Senator Wolcott: So you are presenting an argument here which you think might appeal to the American people, your point being this; that if we recognize the Soviet government of Russia as it is constituted, we will be recognizing a government that cannot compete with us in industry for a great many years?
Mr. Williams: That is a fact.
Senator Wolcott: That is an argument that, under the Soviet government, Russia is in no position, for a great many years at least, to approach America industrially?
Mr. Williams: Absolutely.
When the Bolsheviks started their first bank, Ruskombank, in 1922, one of its directors was Max May of Guaranty Trust. Guaranty Trust was a J.P. Morgan company. On joining Ruskombank, May stated:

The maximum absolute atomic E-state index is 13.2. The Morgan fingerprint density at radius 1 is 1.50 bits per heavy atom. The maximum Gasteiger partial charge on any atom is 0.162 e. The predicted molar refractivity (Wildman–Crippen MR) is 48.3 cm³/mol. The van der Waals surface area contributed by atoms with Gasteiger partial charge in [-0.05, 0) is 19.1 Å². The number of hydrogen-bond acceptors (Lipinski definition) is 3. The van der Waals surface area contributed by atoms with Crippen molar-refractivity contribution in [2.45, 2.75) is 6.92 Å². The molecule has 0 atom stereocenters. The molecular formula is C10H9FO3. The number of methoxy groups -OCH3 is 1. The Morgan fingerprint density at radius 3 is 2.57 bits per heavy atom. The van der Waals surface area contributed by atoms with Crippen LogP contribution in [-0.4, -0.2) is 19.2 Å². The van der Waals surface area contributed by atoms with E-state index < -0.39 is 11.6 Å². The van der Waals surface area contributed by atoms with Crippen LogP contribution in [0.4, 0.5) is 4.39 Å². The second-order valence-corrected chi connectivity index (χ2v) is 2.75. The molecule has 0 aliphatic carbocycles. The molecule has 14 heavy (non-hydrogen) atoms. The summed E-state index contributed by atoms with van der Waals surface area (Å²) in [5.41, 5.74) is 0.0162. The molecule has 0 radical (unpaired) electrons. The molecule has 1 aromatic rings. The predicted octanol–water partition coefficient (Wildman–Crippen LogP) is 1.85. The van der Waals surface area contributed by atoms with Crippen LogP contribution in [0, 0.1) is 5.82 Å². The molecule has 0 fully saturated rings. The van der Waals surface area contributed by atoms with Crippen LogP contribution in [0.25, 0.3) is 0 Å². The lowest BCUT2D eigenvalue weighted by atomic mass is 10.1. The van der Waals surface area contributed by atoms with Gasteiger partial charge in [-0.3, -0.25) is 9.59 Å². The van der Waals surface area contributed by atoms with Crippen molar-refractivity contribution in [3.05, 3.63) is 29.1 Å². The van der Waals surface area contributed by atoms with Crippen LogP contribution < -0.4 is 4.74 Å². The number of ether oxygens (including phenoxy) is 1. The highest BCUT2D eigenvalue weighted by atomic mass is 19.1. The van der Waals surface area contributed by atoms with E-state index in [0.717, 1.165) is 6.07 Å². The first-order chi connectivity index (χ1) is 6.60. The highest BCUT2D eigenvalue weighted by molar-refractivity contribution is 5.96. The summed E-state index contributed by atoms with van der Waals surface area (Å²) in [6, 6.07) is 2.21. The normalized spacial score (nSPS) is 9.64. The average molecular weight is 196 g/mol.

“The United States, being a rich country with well developed industries, does not need to import anything from foreign countries, but… it is greatly interested in exporting its products to other countries, and considers Russia the most suitable market for that purpose, taking into consideration the vast requirements of Russia in all lines of its economic life.”13
J.P. Morgan’s Guaranty Trust also raised loans for the German war effort while simultaneously funding the British and French against the Germans, and also the Russians, both under the Tsar against Germany, and then the Bolsheviks against the Tsar and for the “revolution”.14